The camp was perfect for the experience. The project is called the Okavango Wilderness Project. These tents were quite spacious – you could stand up in them, even me being 1m 90cm! That was nice. There were two beds and a small table for your stuff. Yeah, it was really nice you had actual beds! There was an ablution block with running cold water for showers, so you could wash your hands and stuff, and the flushing toilets were clean. You had this fire which had this boiler on top, like a drum on top of it, in which you could put a lot of water in and heat it up, so you could take warm showers. They called it a donkey system / boiler. 

There was a lodge, about one-and-a-half kilometres away, but apart from that, you’re completely in the wild, which was a fascinating experience! In the beginning, I thought seeing a hornbill was very special but after three weeks of being there you learn it’s not that special – you see them everywhere! On the first night, there was a scorpion, quite a big one, and on the second night, a hyena walked past our camp while we were eating. It was a reminder that you’re not in your city back home – you’re in the wild, now! I’ve seen so much, but I think the first moment of seeing that hyena on our second night, while eating in the camp, with it only being a few metres away from my tent, was really special.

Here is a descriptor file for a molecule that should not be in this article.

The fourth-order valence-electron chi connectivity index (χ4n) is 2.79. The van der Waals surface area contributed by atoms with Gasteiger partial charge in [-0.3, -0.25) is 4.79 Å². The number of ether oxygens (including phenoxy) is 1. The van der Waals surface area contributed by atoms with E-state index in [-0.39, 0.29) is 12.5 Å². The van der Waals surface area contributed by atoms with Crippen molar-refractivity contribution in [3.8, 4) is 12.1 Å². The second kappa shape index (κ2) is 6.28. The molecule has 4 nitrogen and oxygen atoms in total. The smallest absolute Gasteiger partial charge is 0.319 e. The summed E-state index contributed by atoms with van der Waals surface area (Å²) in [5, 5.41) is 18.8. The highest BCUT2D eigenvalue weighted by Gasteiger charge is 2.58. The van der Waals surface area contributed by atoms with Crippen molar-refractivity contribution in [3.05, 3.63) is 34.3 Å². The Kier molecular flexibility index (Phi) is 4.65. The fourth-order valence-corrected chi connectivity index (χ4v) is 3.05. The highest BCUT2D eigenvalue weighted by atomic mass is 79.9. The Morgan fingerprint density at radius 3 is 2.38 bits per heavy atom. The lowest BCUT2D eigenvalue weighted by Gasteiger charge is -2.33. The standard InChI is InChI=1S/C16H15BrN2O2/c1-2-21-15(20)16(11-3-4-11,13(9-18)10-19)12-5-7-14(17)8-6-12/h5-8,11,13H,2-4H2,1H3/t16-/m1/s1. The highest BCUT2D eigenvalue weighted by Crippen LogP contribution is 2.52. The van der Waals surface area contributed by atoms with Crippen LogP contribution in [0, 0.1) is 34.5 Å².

That’s as wild as it gets!

During the Okavango WIlderness Project, we met Dr Christiaan Winterbach and he gave us a presentation on what the project was about and what they had discovered in the last 10 years. His presentation was so interesting and he was so knowledgeable about things that fascinate me – like the entire ecosystem and how the dry season doesn’t necessarily mean there are fewer grazers and it could mean different things, and the effect of carnivores and how a lot of carnivores are the sign of a healthy ecosystem. 

I’ve learnt so much, including about habitats – which animals go to which habitat. So for example, in the dry area, you’ll see a lot of steenboks and giraffes, while in the wet areas you see more impalas as they’re more water-dependent. I learnt a lot about where lions live, and how hyenas steal dens from badgers and not create their own. I believe our tracker had some kind of superpower because it was insane with the tracks he could see – not only identifying which animal it was but also how old they were and their gender. It was amazing! I learned the difference between lion and leopard tracks, which are both cats, and hyena and wild dogs which are more closely related to dogs. It isn’t easy to identify between male and female species, but some animals are easier so you pick it up quite quickly – like impalas. If they have horns they are males! But with some animals, like hippos, it’s a bit more difficult. For example hippos, most of the time, have marks on their bodies because male hippos fight a lot so they have all these scratches on the side of their body.